Recently we signed up a little winery called Rucksack, the project of Paul and Maggie Bush in El Dorado County, part of the huge Sierra Foothills appellation. Paul’s dad founded Madrona Vineyards, so Paul grew up seeing what the region could do, wine-wise. Paul has been managing production for the past 23 years, and he’s been amazed by the tremendous diversity of the Sierra Foothills.. The couple’s Rucksack Cellars really struck us, because the idea behind it shows how far wine has come in California.
The idea? To create a winery that celebrates one region, making wine from its various appellations.
Twenty years ago, no winemakers were thinking in these terms. When we were traveling the California wine country, we’d find winery owners committed to making more than a dozen different varietals from their one estate vineyard. They made the wines because they were popular varietals, not because their vineyards were suited to them. In fact, it seems to us the idea of terroir –that each varietal prefers a certain blend of soil, exposure, climate, etc.—was slow to take root among many California wineries.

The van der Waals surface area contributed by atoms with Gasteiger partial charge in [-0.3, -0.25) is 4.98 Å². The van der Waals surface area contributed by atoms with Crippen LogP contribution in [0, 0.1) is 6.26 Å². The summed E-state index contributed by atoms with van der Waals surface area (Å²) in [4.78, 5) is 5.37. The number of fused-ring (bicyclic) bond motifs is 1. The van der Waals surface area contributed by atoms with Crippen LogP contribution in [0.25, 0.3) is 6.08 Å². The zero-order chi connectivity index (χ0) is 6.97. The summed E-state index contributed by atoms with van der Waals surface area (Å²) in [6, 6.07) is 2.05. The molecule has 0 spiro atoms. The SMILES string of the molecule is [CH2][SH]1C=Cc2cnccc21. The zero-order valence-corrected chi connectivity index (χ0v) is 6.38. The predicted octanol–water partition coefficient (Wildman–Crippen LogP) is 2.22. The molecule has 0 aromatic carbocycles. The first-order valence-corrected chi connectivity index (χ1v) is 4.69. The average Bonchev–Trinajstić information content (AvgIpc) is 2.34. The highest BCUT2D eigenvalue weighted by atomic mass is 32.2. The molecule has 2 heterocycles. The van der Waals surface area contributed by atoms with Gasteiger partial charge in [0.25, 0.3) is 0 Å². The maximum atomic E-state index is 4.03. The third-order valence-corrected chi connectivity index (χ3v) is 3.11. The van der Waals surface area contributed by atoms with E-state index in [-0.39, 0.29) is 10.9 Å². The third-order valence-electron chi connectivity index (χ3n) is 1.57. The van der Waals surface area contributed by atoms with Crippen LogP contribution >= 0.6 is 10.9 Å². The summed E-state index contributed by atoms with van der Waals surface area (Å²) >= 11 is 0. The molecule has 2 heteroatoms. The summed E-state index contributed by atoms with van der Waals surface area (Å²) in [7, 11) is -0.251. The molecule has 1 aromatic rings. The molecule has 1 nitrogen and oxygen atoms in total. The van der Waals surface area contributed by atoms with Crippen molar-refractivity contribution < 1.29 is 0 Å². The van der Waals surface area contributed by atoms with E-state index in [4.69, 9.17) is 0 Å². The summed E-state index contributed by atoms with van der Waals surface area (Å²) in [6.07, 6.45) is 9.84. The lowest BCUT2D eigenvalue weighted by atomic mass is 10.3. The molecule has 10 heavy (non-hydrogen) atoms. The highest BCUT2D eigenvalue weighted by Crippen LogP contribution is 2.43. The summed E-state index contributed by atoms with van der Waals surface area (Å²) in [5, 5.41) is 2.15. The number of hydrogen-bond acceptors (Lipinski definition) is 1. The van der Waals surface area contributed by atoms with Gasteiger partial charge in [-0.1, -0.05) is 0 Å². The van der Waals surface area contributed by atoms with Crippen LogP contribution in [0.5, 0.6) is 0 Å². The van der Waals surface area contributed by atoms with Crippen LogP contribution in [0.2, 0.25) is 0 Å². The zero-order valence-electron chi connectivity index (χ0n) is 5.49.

Case in point: Santa Barbara. Why did it take Santa Barbara so long to produce a great Cabernet Sauvignon? Because much of the area is too cool for the varietal. It wasn’t until Jim Dierberg and others headed to the very warm east end of the Santa Ynez Valley called Happy Canyon that Santa Barbara Cab took wing.
Now, we have many wineries focused solely on one appellation and producing the varietals exactly suited to it. And, we have many wineries that have figured out their estate vineyards cannot do it all – they either develop their own vineyards in regions suitable for the wines they want to make, or they buy the grapes from growers.
Rucksack Cellars is taking this a step further to embrace the diversity of a huge region with various appellations.
Fun, isn’t it? Have you noticed anything changing at California wineries, some evolutionary trend?